Housing policies and their relationship to residential moves for families with young children

Ruth Lupton

Abstract


Residential mobility (or ‘moving home’) is a common and often desired occurrence for families with young children.  Many seek upward moves, to homes that better suit expanding households and areas that are deemed good for children.  Families will seek to avoid ‘disadvantaging moves’ (those which are involuntary, frequent or which take them to less good housing or neighbourhoods), although much less attention is given to these kinds of moves in the housing policy literature.  In this paper, I explore how advantaging moves could be facilitated and disadvantaging ones minimized, through housing policy.  Drawing on a review of policy in the UK since 1980 and particularly in England since 2010, I develop a schema for considering kinds of policies that might impact on different kinds of moves for families in different housing tenures, as well as looking at the ways in which policies not explicitly designed to impact on mobility might nevertheless have this effect. This provides a framework for policy development and evaluation which should be applicable in different national contexts.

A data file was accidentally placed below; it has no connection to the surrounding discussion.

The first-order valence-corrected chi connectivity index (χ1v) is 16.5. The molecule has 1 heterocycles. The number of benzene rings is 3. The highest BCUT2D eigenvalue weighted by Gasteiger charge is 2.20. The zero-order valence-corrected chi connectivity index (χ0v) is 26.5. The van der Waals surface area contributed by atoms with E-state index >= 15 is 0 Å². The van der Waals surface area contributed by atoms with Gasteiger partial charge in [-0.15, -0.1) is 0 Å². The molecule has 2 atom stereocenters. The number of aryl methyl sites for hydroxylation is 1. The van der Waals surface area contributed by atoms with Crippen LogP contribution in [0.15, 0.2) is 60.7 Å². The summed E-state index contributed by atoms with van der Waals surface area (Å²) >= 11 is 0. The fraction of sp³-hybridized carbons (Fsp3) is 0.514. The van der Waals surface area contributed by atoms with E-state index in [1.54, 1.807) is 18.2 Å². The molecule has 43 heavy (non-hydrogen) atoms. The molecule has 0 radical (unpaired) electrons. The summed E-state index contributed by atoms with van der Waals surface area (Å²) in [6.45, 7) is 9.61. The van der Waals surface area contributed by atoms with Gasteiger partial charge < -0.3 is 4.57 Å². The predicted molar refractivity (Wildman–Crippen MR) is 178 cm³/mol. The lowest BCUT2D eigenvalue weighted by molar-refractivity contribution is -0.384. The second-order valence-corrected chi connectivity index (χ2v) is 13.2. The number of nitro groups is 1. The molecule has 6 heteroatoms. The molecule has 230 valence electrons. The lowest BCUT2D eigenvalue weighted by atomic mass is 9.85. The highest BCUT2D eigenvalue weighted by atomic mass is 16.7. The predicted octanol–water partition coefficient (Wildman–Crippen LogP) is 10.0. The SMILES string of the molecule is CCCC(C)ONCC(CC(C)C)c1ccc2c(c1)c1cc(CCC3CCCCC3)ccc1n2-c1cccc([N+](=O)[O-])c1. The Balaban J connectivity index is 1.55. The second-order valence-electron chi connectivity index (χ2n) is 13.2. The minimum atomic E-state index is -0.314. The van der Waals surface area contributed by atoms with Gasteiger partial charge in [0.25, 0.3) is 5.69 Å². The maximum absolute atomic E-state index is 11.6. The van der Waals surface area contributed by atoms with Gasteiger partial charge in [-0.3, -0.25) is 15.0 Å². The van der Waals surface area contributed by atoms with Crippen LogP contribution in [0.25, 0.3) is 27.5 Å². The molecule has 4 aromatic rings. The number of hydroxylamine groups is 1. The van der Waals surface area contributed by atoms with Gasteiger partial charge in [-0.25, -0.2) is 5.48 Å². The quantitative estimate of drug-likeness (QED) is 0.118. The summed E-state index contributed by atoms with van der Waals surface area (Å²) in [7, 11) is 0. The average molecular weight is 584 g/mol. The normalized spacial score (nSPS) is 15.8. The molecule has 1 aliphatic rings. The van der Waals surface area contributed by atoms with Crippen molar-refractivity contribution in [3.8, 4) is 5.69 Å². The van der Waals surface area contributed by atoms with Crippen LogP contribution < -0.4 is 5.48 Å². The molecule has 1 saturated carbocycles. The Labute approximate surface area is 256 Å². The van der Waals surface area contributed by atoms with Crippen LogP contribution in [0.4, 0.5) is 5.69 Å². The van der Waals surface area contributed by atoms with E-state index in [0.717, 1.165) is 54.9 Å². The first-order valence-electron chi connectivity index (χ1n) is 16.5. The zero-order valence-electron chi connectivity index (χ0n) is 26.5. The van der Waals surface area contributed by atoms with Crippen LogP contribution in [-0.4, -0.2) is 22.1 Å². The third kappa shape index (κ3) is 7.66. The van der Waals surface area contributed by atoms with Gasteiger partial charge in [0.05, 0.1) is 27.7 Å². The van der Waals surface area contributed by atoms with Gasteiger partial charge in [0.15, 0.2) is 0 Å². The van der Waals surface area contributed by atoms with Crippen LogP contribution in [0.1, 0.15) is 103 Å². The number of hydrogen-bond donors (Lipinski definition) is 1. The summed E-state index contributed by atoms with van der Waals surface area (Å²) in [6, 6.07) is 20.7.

Keywords


Residential mobility, housing policy, early years, neighbourhood, social policy

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DOI: http://dx.doi.org/10.14301/llcs.v7i3.377

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